Types of Physical Bitcoins
Not all Casascius coins had the same value. In fact, there were several types of coins with different amounts of BTC behind their private keys. The first series of physical bitcoins were worth 1 BTC per coin, which wasn’t much back in 2011. Apart from the 1 Bitcoin coin, there were also coins with 10, 25, 100, and 1000 digital bitcoins on them. During the time when 1 BTC was worth a couple of dollars, the 1000 BTC Casascius coin was already worth a lot. Imagine how much value a 1000 BTC Casascius coin would have today!
The End of Physical Bitcoins
In 2011, when physical bitcoins were launched, they were quite an innovative product because they allowed people to carry physical coins that grant them access to digital currency. The story of physical BTC ended just two years after their launch when the project managed to attract the attention of the American government which saw the creation of these coins as illegitimate activity.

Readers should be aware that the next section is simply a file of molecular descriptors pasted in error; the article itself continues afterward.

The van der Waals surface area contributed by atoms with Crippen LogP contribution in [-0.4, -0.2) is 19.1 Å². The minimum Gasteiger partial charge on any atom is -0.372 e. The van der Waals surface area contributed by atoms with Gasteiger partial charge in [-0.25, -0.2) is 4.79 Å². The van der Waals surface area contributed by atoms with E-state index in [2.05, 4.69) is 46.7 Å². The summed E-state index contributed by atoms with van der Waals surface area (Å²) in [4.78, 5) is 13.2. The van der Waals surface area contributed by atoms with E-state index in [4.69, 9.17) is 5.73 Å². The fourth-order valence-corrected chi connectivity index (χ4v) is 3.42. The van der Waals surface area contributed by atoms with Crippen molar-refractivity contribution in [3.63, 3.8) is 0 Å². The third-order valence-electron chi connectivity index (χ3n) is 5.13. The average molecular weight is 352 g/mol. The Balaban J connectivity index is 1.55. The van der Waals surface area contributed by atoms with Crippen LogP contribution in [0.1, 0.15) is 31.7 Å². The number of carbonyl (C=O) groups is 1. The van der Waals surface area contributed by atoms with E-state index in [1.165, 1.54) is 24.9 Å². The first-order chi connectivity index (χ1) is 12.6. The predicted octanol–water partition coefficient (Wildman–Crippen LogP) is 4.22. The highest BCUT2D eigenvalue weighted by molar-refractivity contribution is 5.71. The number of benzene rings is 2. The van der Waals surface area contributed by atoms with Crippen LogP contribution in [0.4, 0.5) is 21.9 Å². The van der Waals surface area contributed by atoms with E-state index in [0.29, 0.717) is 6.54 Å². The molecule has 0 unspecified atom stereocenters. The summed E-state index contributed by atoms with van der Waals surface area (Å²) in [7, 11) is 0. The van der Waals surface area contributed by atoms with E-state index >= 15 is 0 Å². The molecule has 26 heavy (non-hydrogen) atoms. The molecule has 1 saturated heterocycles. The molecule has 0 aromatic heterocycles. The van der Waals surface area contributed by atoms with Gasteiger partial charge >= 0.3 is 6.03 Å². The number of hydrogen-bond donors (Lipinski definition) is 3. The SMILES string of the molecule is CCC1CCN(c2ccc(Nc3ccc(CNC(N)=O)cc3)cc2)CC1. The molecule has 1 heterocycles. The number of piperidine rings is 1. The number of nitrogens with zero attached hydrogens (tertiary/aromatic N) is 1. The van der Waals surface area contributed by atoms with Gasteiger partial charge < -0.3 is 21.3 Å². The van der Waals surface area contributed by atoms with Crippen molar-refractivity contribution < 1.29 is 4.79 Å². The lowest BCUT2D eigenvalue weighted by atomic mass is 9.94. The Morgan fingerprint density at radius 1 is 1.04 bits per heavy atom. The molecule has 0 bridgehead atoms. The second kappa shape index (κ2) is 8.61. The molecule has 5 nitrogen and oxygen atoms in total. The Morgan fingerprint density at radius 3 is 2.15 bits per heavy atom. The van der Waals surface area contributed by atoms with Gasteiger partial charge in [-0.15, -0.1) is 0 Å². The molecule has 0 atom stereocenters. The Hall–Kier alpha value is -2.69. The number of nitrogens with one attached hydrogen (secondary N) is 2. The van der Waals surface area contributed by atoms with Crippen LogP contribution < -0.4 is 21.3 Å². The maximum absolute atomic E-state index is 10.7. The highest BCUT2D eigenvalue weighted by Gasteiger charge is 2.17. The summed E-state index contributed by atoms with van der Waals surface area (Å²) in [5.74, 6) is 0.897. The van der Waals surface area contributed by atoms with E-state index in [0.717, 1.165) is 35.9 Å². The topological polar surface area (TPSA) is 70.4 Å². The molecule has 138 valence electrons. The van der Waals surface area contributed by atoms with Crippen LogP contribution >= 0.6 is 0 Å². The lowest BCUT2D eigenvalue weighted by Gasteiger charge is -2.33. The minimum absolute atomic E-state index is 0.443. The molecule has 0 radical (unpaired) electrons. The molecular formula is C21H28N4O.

The FinCEN (Financial Crimes Enforcement Network) decided that Casascius coins are a form of illegal money-transmitting business because Caldwell was minting coins and giving them value without approval from US government institutions. Because of this, Mike Caldwell had to stop the project and this was basically the end of physical bitcoins. The main obstacle for physical bitcoins were legal regulations and government policies.
In 2013, the crypto market was still in its early days and physical bitcoins might have been a premature innovation. Now that cryptocurrencies have become widely accepted, a new form of physical crypto storage such as the Casascius coins might be regarded in a totally different way.
A Few Final Words…
Even though physical bitcoins didn’t receive widespread acceptance or popularity, mainly because of the US government’s legal regulations, these coins are an important part of Bitcoin history and it isn’t far-fetched to believe that this type of crypto storage will return at some point in the future.